Gunshine, Lollipops and Facebook

By Alec Meer on November 18th, 2011 at 9:26 am.

Team RPS continues to warily circle Facebook gaming in the manner of coyotes sniffing at a crashed stagecoach, convinced there are delicious, meaty treats somewhere inside the wreckage but anxious they’re defended by something that will cause them harm. While the master thief that is Farmville, and its many derivatives, remain a gruesome prospect indeed, a few games are endeavouring to be, well, games. One of those is the agreeably stupidly-named Gunshine, a sort of shooty-Diablolike which I found to be not-horrible in my brief encounter with its open beta a few months back.

Supercell’s F2P light roleplayer has now reached full-release status, in case you’ve been holding off because you think ‘beta’ means ‘diseased’, so you can take a look for free now. If you prefer to steer clear of the Book of Faces, it is also available in standalone Flash-form (though does, being a sorta-MMO, require registration). There’s a trailer demonstrating Gunshine in its current form below, as I believe is the done thing when a videogame launches these days.

Anyone been playing this for a while? Can you tell me how much your gun shines? And how heavy-handed the microstransaction stuff gets?

__________________

« | »

, , .

9 Comments »

  1. Belua says:

    Last I played this it was still in beta. I don’t know how it is now, but back then it played really slow and “browserish”, as in slow and relatively unresponsive. Also, it was kind of boring, and felt more like an ambiguous FarmVille mod than a game to be taken seriously. Yes, it is better than most Facebook games, but that doesn’t say much, does it?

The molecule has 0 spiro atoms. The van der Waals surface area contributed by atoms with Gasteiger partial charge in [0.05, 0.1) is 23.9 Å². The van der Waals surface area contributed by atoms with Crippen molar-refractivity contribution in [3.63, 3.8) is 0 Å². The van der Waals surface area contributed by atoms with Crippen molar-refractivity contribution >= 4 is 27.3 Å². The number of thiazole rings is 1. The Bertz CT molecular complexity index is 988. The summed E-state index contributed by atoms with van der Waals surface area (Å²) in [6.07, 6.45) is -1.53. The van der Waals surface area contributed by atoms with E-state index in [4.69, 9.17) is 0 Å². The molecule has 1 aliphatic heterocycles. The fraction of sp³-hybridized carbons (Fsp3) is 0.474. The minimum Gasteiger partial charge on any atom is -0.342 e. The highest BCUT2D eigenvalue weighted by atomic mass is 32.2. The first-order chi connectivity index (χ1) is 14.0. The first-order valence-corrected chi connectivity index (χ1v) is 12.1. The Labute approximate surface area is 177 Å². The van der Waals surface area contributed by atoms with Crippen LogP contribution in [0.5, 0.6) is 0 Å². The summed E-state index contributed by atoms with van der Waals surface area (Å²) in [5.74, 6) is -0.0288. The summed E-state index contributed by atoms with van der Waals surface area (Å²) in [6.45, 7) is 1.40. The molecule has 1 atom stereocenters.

2. Hoaxfish says:

    I played it for a bit, not recently.

    If it’s still in, they give you diamonds every so often while you level… diamonds are the micro-transaction currency.

    I didn’t play very much, but I don’t think it’s as fast paced as Diablo combat, or particularly deep-strategy.

    If you’ve got nothing better to do, you can have a go I guess.

    I might play a bit later, just so I don’t damn them if they’ve already fixed my problems.

    The world-setting seems quite nice as far as future cyberpunk/distopia-settings go, but as usual the game-graphics don’t live up to the concept art. The recent stuff like X-Com Online, and Deus Ex: HR, kinda made me want to play it again, just for some form of cyberpunk fix.

  3. Nallen says:

    “Team RPS continues to warily circle Facebook gaming in the manner of coyotes sniffing at a crashed stagecoach, convinced there are delicious, meaty treats somewhere inside the wreckage but anxious they’re defended by something that will cause them harm.”

    I know you guys are writers and all, but where do you get all these awesome ways to say things? I’m convinced there is some repository that you store them all up in because you can’t just pull this stuff out your arse every time.

    (I don’t care about Facebook games! Why would I when I can jump from a gotham rooftop or biff a dragon or LINE ‘EM UP?)

    • Dawngreeter says:

      It’s from the Big Book of Interesting Roundabout Metaphors originally published in 1824, with a companion outlying possible technological breakthroughs which might affect the contents. RPS obviously didn’t buy the companion tome because it clearly states that ‘stagecoach’ should be substituted for other popular means of personal transportation.

  4. TariqOne says:

    I’m holding off because I think “Facebook” means “diseased.”

  5. Sagan says:

    I went and checked out bigpoint recently. They had this pirate MMO called Kultan. I was pleasantly surprised by it. I especially appreciated how the female characters weren’t hyper-sexualized. If all the sexism in free to play MMOs bothers you you may want to check them out.

  6. Flimgoblin says:

    Superb title pun, though with the slight downside that I’ll be humming that song for the next week…

Comment on this story

XHTML: Allowed code: <a href="" title=""> <abbr title=""> <acronym title=""> <b> <blockquote cite=""> <cite> <code> <del datetime=""> <em> <i> <q cite=""> <strike> <strong>